Avril Lavigne’s dramatic changes between now and 2003 caused many fans to believe that there is more to the story than a significant glow up.
The widespread conspiracy theory — originally from a Brazilian fanpage — states that Lavigne, the punk-pop princess, died and left in her stead a replacement named Melissa Vandella. Melissa has supposedly been trained in Lavigne’s singing style, attitude and mannerisms in order to mimic the original star. Is there any truth to this conspiracy? We are diving into the evolution of Lavigne in order to find out.
In 2002, Lavigne released her debut album “Let Go,” which featured hits like “Sk8er Boi,” “Complicated” and “I’m With You.” The original theorist claims that shortly after the popularity of her first album rose, Lavigne couldn’t handle the fame and hired a body double — Vandella — to take some of the burden. Then, while working on her second album, Lavigne supposedly fell into a depression and was found dead in 2003 by her record company, who then used Vandella as a replacement.
Supposedly, Vandella felt wrong about all of the lies, so she left a trail of messages in her music to tell the truth. The page cites the song lyrics of 2004 “Nobody’s Home,” which read:
“She wants to go home
but nobody’s home
that’s where she lies
with no place to go
no place to go
to dry her eyes
These lyrics support the fanpage’s theory that Lavigne may have died at her parents’ house, when she came home and the house was empty. The page continues on, and cites 12 different pieces of “evidence” of Lavigne’s death and Vandella’s rise to fame, including change in calligraphy, reconfiguration of beauty spots and subliminal messaging in lyrics, as seen above.
We also looked at a fan made video supposedly comparing Avril and Melissa.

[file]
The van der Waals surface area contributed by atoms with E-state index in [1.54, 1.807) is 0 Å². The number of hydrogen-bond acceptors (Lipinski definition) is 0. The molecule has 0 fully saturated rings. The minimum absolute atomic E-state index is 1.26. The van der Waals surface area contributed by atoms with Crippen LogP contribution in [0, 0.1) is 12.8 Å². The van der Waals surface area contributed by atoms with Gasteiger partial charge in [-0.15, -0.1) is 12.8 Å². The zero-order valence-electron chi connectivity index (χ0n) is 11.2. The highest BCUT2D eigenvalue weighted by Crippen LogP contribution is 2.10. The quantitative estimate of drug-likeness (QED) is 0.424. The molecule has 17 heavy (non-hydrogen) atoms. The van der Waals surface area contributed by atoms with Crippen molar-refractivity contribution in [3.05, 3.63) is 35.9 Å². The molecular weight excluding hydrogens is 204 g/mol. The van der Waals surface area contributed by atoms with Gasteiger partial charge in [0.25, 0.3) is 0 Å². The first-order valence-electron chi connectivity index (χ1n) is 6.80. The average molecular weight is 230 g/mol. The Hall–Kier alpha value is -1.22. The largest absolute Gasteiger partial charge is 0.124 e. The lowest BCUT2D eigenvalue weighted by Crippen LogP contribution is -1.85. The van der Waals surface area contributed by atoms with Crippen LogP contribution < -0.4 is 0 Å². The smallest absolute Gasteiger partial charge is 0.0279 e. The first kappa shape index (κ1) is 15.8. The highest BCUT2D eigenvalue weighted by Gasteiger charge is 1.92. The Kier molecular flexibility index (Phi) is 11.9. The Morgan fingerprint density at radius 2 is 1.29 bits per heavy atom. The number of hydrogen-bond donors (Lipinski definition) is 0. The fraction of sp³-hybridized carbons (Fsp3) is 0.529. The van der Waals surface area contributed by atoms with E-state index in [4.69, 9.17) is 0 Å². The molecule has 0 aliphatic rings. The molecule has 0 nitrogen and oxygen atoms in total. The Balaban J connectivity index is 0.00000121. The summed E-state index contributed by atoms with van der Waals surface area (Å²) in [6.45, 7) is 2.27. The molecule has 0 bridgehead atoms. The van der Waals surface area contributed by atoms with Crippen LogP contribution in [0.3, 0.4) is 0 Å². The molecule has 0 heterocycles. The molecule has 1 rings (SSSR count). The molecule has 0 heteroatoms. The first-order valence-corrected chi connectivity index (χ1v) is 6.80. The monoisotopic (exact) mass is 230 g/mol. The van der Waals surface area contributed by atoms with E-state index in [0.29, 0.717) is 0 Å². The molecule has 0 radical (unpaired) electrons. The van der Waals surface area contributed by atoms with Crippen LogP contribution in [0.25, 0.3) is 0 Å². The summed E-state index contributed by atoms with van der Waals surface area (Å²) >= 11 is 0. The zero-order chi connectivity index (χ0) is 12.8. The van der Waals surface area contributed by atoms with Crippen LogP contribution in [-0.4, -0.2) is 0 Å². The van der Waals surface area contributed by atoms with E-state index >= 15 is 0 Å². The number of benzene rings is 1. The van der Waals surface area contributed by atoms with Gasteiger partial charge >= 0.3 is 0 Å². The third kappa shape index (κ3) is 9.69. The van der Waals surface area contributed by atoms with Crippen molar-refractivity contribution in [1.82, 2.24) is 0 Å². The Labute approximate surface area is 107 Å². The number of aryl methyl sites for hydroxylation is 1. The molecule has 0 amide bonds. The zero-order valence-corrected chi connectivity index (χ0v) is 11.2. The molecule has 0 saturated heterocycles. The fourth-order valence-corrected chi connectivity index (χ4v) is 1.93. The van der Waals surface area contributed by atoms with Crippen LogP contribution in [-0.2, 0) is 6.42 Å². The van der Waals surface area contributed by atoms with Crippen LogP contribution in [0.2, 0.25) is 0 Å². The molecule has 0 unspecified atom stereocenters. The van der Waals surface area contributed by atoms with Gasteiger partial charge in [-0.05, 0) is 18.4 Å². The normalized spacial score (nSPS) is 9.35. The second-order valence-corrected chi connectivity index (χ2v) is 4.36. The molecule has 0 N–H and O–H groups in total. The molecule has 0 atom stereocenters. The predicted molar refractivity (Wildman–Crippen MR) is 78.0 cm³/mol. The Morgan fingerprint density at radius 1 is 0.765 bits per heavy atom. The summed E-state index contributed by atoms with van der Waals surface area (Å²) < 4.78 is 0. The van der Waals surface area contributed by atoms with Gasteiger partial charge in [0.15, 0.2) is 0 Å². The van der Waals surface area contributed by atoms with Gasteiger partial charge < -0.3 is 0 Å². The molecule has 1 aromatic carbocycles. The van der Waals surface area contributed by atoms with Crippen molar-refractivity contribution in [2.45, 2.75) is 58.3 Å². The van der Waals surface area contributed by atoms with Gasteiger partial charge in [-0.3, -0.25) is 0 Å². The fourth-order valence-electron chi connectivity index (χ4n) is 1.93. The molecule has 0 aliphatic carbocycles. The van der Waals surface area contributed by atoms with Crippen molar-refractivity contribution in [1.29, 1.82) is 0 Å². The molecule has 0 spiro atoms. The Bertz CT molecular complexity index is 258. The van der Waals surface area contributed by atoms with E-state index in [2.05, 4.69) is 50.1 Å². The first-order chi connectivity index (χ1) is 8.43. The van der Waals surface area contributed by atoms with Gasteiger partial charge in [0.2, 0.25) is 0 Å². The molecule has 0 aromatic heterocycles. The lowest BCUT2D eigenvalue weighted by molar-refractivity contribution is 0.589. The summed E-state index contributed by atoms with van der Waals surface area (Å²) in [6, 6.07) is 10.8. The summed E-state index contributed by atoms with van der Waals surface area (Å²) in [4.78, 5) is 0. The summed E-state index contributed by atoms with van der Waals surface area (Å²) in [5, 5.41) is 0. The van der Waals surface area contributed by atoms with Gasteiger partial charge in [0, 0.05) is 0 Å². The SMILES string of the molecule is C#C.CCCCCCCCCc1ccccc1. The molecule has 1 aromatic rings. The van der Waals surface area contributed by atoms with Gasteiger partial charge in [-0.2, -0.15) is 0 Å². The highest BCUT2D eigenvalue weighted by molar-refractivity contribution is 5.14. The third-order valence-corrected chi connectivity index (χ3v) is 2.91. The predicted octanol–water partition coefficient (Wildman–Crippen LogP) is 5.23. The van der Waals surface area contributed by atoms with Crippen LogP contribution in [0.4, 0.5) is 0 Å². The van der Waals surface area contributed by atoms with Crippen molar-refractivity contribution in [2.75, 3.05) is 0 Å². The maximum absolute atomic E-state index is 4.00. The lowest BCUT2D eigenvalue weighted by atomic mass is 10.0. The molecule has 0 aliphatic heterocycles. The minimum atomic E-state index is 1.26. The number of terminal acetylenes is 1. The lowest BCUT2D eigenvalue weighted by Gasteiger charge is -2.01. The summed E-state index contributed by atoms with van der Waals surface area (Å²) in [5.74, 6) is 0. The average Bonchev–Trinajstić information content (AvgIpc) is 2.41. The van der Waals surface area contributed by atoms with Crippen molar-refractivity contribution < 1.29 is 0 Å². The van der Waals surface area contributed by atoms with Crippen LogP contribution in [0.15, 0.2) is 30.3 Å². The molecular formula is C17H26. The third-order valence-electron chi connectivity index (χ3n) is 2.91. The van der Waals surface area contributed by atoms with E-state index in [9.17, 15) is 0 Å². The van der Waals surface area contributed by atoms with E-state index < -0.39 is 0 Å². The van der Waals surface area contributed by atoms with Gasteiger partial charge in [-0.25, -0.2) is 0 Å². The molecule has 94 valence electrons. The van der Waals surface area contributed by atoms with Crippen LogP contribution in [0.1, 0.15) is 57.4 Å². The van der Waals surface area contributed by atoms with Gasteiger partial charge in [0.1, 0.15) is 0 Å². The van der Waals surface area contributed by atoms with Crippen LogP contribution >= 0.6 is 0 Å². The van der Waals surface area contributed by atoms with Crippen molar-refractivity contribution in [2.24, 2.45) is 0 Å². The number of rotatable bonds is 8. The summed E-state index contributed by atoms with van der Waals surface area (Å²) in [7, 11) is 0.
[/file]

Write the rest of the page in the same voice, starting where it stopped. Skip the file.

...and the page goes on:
While the two versions of Lavigne shown are different, it is more likely that this is due to her maturing. However, some NYU students believe differently.
Tisch first-year Christina Amiridas believes in the theory, after researching with her friends during her senior year of high school.
“I was convinced that it was true when I read that Avril taught Melissa to sing and talk like her,” Amiridas said. “There’s obviously still a part of me that thinks it’s a long shot and a bit ridiculous, but there is so much evidence and no one has heard much from or seen a lot of Melissa since 2003.”
She thinks the most solid piece of evidence is the fact that Lavigne’s personality changed.
“I am a firm believer in people having the ability to change their entire personalities in a short period of time, but Avril Lavigne apparently used to have panic attacks when she needed to interact with the paparazzi or interviewers,” Amiridas said. “Now ‘Avril’ is very comfortable in the spotlight.”
Tisch sophomore Zachary Sherman said he thinks the rumors could be true.
“I mean, she did marry Nickelback, so I guess anything really is a possibility,” Sherman said. “But that’s life, am I right?”
Tisch first-year Brian Cheng also voiced concern saying, “Why would she marry Chad from Nickelback?”
Sherman and Cheng are both citing the marriage between lavigne — or Vandella — and Chad Kroeger, the lead singer and guitarist for Nickelback, that lasted from 2013 to 2017.
Unfortunately, this conspiracy seems to be just that, a conspiracy. The original blogger who started the “Avril is Dead” campaign owned up to fabricating the theory in 2015 to see if fans would jump on the bandwagon. The creator stated, “Avril Lavigne never died and was replaced by a lookalike, I created this theory to see if people would believe it, and thousands of people believed it was a fact.”
While this theory may not be founded in truth, it does show how suspicious people are toward the lives of celebrities, and how one blog post can reshape the way people think.
Lavigne is not dead, but Sherman proposed his own theory.
“It’d be cool if there were two Avril’s at the same time and not one of them being dead,” Sherman said.
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